What happens if I miss a dose (Amaryl)?
Take the missed dose as soon as you remember. Skip the missed dose if it is almost time for your next scheduled dose. Do not take extra medicine to make up the missed dose.
Use glimepiride regularly to get the most benefit. Get your prescription refilled before you run out of medicine completely.
What happens if I overdose (Amaryl)?
Seek emergency medical attention or call the Poison Help line at 1-800-222-1222. A glimepiride overdose can cause life-threatening hypoglycemia.
Symptoms of severe hypoglycemia include extreme weakness, confusion, tremors, sweating, trouble speaking, blurred vision, nausea, fainting, and seizure (convulsions).
What should I avoid while taking glimepiride (Amaryl)?
Avoid drinking alcohol. It lowers blood sugar and may interfere with your diabetes treatment.
Avoid exposure to sunlight or tanning beds. Glimepiride can make you sunburn more easily. Wear protective clothing and use sunscreen (SPF 30 or higher) when you are outdoors.
What other drugs will affect glimepiride (Amaryl)?
Using certain medicines can make it harder for you to tell when you have low blood sugar. Tell your doctor if you use any of the following:
- albuterol (Proventil, Ventolin);
- clonidine (Catapres);
- a beta-blocker such as atenolol (Tenormin), carvedilol (Coreg), labetalol (Normodyne, Trandate), metoprolol (Lopressor, Toprol), nadolol (Corgard), propranolol (Inderal, InnoPran), sotalol (Betapace), and others.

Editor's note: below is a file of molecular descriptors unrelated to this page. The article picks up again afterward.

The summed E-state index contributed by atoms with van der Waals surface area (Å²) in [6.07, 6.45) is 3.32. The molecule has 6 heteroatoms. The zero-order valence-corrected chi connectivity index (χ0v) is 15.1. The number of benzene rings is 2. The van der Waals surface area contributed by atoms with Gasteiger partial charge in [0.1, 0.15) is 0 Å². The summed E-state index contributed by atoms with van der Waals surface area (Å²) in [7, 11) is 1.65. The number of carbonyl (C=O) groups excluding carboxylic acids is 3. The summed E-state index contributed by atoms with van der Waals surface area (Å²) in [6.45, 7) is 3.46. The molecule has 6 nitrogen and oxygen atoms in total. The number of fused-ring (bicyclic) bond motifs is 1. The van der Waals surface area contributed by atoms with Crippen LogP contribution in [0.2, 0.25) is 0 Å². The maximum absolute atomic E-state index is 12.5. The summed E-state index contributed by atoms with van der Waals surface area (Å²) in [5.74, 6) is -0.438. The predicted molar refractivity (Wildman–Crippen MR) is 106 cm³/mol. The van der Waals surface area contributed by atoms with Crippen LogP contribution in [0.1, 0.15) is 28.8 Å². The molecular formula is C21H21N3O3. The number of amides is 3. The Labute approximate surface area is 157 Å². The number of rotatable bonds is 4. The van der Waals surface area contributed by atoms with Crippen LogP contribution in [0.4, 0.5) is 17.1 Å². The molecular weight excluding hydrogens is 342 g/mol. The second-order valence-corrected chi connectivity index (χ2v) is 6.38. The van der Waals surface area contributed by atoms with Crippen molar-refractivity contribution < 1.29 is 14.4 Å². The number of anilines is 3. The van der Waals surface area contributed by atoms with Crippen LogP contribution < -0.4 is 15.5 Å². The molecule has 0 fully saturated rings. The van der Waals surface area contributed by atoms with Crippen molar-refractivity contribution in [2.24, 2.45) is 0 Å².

You may be more likely to have hypoglycemia (low blood sugar) if you take glimepiride with:
- clarithromycin (Biaxin);
- disopyramide (Norpace);
- exenatide (Byetta);
- fluoxetine (Prozac, Sarafem);
- probenecid (Benemid);
- an antibiotic such as ciprofloxacin (Cipro), ofloxacin (Floxin), norfloxacin (Noroxin), levofloxacin (Levaquin), and others;
- some nonsteroidal anti-inflammatory drugs (NSAIDs);
- aspirin or other salicylates (including Pepto-Bismol);
- a blood thinner (warfarin, Coumadin and others);
- a monoamine oxidase inhibitor (MAOI);
- sulfa drugs (Bactrim, Gantanol, Septra, and others); or
- other oral diabetes medications, especially acarbose (Precose), metformin (Glucophage), miglitol (Glyset), pioglitazone (Actos), or rosiglitazone (Avandia).
You may be more likely to have hyperglycemia (high blood sugar) if you take glimepiride with:
- diuretics (water pills);
- steroids (prednisone and others);
- niacin (Advicor, Niaspan, Niacor, Niaspan, Simcor, Slo-Niacin, and others);
- phenothiazines (Compazine and others);
- thyroid medicine (Synthroid and others);
- birth control pills and other hormones;
- seizure medicines (Dilantin and others);
- diet pills; and
- medicines to treat asthma, colds or allergies.
Where can I get more information?
Your pharmacist can provide more information about glimepiride.
Remember, keep this and all other medicines out of the reach of children, never share your medicines with others, and use this medication only for the indication prescribed.
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